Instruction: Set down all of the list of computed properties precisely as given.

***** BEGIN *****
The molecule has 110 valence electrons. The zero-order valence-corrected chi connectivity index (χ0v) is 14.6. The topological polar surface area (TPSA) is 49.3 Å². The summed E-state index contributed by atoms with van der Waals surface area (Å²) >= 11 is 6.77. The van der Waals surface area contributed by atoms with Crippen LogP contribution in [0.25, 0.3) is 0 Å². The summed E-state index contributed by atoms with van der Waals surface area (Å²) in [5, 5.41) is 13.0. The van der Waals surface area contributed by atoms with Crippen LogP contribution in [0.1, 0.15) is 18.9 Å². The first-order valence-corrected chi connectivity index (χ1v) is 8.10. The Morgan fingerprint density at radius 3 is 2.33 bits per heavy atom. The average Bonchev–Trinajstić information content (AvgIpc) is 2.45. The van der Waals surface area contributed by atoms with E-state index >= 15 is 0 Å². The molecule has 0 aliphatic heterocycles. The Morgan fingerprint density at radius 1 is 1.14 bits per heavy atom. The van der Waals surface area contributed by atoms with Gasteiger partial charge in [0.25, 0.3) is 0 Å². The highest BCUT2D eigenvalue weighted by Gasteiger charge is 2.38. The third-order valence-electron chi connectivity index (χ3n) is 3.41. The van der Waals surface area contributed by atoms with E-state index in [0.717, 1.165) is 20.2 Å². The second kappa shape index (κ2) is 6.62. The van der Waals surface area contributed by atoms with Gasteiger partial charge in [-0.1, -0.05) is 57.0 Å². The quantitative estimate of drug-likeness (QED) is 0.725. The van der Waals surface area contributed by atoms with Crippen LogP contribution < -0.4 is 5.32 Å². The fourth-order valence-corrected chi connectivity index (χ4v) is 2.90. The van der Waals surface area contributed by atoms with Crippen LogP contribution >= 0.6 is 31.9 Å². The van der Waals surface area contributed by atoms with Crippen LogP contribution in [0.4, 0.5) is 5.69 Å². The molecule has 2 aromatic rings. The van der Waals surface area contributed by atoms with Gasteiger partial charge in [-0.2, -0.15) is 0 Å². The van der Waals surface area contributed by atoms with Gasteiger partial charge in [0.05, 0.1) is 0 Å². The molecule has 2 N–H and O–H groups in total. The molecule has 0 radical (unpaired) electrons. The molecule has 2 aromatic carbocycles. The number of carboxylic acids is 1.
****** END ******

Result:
The molecule has 110 valence electrons. The zero-order valence-corrected chi connectivity index (χ0v) is 14.6. The topological polar surface area (TPSA) is 49.3 Å². The summed E-state index contributed by atoms with van der Waals surface area (Å²) >= 11 is 6.77. The van der Waals surface area contributed by atoms with Crippen LogP contribution in [0.25, 0.3) is 0 Å². The summed E-state index contributed by atoms with van der Waals surface area (Å²) in [5, 5.41) is 13.0. The van der Waals surface area contributed by atoms with Crippen LogP contribution in [0.1, 0.15) is 18.9 Å². The first-order valence-corrected chi connectivity index (χ1v) is 8.10. The Morgan fingerprint density at radius 3 is 2.33 bits per heavy atom. The average Bonchev–Trinajstić information content (AvgIpc) is 2.45. The van der Waals surface area contributed by atoms with E-state index >= 15 is 0 Å². The molecule has 0 aliphatic heterocycles. The Morgan fingerprint density at radius 1 is 1.14 bits per heavy atom. The van der Waals surface area contributed by atoms with Gasteiger partial charge in [0.25, 0.3) is 0 Å². The highest BCUT2D eigenvalue weighted by Gasteiger charge is 2.38. The third-order valence-electron chi connectivity index (χ3n) is 3.41. The van der Waals surface area contributed by atoms with E-state index in [0.717, 1.165) is 20.2 Å². The second kappa shape index (κ2) is 6.62. The van der Waals surface area contributed by atoms with Gasteiger partial charge in [-0.1, -0.05) is 57.0 Å². The quantitative estimate of drug-likeness (QED) is 0.725. The van der Waals surface area contributed by atoms with Crippen LogP contribution < -0.4 is 5.32 Å². The fourth-order valence-corrected chi connectivity index (χ4v) is 2.90. The van der Waals surface area contributed by atoms with Crippen LogP contribution >= 0.6 is 31.9 Å². The van der Waals surface area contributed by atoms with Crippen LogP contribution in [0.4, 0.5) is 5.69 Å². The molecule has 2 aromatic rings. The van der Waals surface area contributed by atoms with Gasteiger partial charge in [-0.2, -0.15) is 0 Å². The van der Waals surface area contributed by atoms with Gasteiger partial charge in [0.05, 0.1) is 0 Å². The molecule has 2 N–H and O–H groups in total. The molecule has 0 radical (unpaired) electrons. The molecule has 2 aromatic carbocycles. The number of carboxylic acids is 1.